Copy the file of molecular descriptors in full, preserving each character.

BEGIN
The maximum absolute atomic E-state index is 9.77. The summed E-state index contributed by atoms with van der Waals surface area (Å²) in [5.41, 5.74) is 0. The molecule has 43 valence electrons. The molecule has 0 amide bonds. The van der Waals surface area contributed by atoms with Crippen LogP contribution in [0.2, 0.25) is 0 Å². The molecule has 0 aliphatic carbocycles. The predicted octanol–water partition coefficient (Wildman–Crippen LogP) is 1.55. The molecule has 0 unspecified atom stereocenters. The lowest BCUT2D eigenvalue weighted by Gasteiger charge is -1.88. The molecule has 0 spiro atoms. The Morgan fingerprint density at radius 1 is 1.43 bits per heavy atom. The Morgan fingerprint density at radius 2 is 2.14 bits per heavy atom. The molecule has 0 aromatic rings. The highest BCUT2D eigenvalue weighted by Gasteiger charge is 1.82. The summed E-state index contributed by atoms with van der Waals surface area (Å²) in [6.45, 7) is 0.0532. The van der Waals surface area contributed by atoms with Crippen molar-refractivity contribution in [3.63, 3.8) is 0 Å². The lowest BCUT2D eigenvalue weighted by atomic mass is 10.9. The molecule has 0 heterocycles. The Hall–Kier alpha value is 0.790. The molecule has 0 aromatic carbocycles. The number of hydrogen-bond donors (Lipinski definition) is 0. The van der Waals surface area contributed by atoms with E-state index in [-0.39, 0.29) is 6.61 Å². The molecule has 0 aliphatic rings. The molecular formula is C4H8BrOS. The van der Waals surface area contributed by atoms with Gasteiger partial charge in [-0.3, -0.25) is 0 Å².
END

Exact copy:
The maximum absolute atomic E-state index is 9.77. The summed E-state index contributed by atoms with van der Waals surface area (Å²) in [5.41, 5.74) is 0. The molecule has 43 valence electrons. The molecule has 0 amide bonds. The van der Waals surface area contributed by atoms with Crippen LogP contribution in [0.2, 0.25) is 0 Å². The molecule has 0 aliphatic carbocycles. The predicted octanol–water partition coefficient (Wildman–Crippen LogP) is 1.55. The molecule has 0 unspecified atom stereocenters. The lowest BCUT2D eigenvalue weighted by Gasteiger charge is -1.88. The molecule has 0 spiro atoms. The Morgan fingerprint density at radius 1 is 1.43 bits per heavy atom. The Morgan fingerprint density at radius 2 is 2.14 bits per heavy atom. The molecule has 0 aromatic rings. The highest BCUT2D eigenvalue weighted by Gasteiger charge is 1.82. The summed E-state index contributed by atoms with van der Waals surface area (Å²) in [6.45, 7) is 0.0532. The van der Waals surface area contributed by atoms with Crippen molar-refractivity contribution in [3.63, 3.8) is 0 Å². The lowest BCUT2D eigenvalue weighted by atomic mass is 10.9. The molecule has 0 heterocycles. The Hall–Kier alpha value is 0.790. The molecule has 0 aromatic carbocycles. The number of hydrogen-bond donors (Lipinski definition) is 0. The van der Waals surface area contributed by atoms with E-state index in [-0.39, 0.29) is 6.61 Å². The molecule has 0 aliphatic rings. The molecular formula is C4H8BrOS. The van der Waals surface area contributed by atoms with Gasteiger partial charge in [-0.3, -0.25) is 0 Å².